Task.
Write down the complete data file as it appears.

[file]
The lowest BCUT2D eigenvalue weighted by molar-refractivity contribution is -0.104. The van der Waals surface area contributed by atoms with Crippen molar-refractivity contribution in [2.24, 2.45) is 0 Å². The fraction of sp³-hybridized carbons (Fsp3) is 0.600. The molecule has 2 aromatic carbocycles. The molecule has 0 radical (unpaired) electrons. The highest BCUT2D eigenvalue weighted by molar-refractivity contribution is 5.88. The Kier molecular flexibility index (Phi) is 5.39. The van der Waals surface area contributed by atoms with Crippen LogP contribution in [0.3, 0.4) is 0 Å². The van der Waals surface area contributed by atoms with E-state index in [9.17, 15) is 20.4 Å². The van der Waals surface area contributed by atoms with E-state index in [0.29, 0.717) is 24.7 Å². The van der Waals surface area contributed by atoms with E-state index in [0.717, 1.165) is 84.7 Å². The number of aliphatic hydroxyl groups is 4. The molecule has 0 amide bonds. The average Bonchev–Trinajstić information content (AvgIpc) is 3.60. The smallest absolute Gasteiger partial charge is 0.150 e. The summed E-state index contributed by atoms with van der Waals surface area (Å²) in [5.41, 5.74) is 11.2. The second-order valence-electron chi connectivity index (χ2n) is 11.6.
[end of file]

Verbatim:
The lowest BCUT2D eigenvalue weighted by molar-refractivity contribution is -0.104. The van der Waals surface area contributed by atoms with Crippen molar-refractivity contribution in [2.24, 2.45) is 0 Å². The fraction of sp³-hybridized carbons (Fsp3) is 0.600. The molecule has 2 aromatic carbocycles. The molecule has 0 radical (unpaired) electrons. The highest BCUT2D eigenvalue weighted by molar-refractivity contribution is 5.88. The Kier molecular flexibility index (Phi) is 5.39. The van der Waals surface area contributed by atoms with Crippen LogP contribution in [0.3, 0.4) is 0 Å². The van der Waals surface area contributed by atoms with E-state index in [9.17, 15) is 20.4 Å². The van der Waals surface area contributed by atoms with E-state index in [0.29, 0.717) is 24.7 Å². The van der Waals surface area contributed by atoms with E-state index in [0.717, 1.165) is 84.7 Å². The number of aliphatic hydroxyl groups is 4. The molecule has 0 amide bonds. The average Bonchev–Trinajstić information content (AvgIpc) is 3.60. The smallest absolute Gasteiger partial charge is 0.150 e. The summed E-state index contributed by atoms with van der Waals surface area (Å²) in [5.41, 5.74) is 11.2. The second-order valence-electron chi connectivity index (χ2n) is 11.6.